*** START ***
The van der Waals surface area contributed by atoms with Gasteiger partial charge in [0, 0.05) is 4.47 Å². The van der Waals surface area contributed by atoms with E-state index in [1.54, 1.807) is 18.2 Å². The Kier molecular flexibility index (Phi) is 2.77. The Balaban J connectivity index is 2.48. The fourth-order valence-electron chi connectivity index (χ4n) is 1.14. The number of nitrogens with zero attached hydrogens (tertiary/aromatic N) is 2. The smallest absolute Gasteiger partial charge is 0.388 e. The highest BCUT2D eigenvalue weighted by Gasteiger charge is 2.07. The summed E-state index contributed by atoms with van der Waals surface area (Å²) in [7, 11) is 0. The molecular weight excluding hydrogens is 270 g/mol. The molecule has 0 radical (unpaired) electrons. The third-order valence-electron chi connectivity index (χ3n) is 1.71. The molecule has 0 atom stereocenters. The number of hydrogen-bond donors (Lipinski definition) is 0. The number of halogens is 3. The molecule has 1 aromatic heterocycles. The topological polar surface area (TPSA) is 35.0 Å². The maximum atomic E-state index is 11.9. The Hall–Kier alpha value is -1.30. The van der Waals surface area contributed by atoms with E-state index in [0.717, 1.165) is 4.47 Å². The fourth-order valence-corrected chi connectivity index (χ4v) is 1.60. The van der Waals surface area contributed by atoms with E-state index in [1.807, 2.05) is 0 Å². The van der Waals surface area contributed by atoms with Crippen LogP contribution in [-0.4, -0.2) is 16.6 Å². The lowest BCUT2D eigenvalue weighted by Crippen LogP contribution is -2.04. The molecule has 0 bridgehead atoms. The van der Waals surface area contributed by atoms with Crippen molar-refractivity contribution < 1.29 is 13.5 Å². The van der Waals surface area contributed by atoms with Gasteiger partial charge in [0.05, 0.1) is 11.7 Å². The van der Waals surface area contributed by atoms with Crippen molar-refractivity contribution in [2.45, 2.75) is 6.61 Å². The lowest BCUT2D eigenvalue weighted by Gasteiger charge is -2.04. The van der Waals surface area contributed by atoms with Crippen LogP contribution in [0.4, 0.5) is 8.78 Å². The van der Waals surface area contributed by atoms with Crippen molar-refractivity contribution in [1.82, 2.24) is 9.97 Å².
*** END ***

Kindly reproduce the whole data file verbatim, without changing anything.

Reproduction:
The van der Waals surface area contributed by atoms with Gasteiger partial charge in [0, 0.05) is 4.47 Å². The van der Waals surface area contributed by atoms with E-state index in [1.54, 1.807) is 18.2 Å². The Kier molecular flexibility index (Phi) is 2.77. The Balaban J connectivity index is 2.48. The fourth-order valence-electron chi connectivity index (χ4n) is 1.14. The number of nitrogens with zero attached hydrogens (tertiary/aromatic N) is 2. The smallest absolute Gasteiger partial charge is 0.388 e. The highest BCUT2D eigenvalue weighted by Gasteiger charge is 2.07. The summed E-state index contributed by atoms with van der Waals surface area (Å²) in [7, 11) is 0. The molecular weight excluding hydrogens is 270 g/mol. The molecule has 0 radical (unpaired) electrons. The third-order valence-electron chi connectivity index (χ3n) is 1.71. The molecule has 0 atom stereocenters. The number of hydrogen-bond donors (Lipinski definition) is 0. The number of halogens is 3. The molecule has 1 aromatic heterocycles. The topological polar surface area (TPSA) is 35.0 Å². The maximum atomic E-state index is 11.9. The Hall–Kier alpha value is -1.30. The van der Waals surface area contributed by atoms with E-state index in [0.717, 1.165) is 4.47 Å². The fourth-order valence-corrected chi connectivity index (χ4v) is 1.60. The van der Waals surface area contributed by atoms with E-state index in [1.807, 2.05) is 0 Å². The van der Waals surface area contributed by atoms with Crippen LogP contribution in [-0.4, -0.2) is 16.6 Å². The lowest BCUT2D eigenvalue weighted by Crippen LogP contribution is -2.04. The molecule has 0 bridgehead atoms. The van der Waals surface area contributed by atoms with Crippen molar-refractivity contribution < 1.29 is 13.5 Å². The van der Waals surface area contributed by atoms with Gasteiger partial charge in [0.05, 0.1) is 11.7 Å². The van der Waals surface area contributed by atoms with Crippen molar-refractivity contribution in [2.45, 2.75) is 6.61 Å². The lowest BCUT2D eigenvalue weighted by Gasteiger charge is -2.04. The van der Waals surface area contributed by atoms with Crippen LogP contribution in [0.4, 0.5) is 8.78 Å². The van der Waals surface area contributed by atoms with Crippen molar-refractivity contribution in [1.82, 2.24) is 9.97 Å².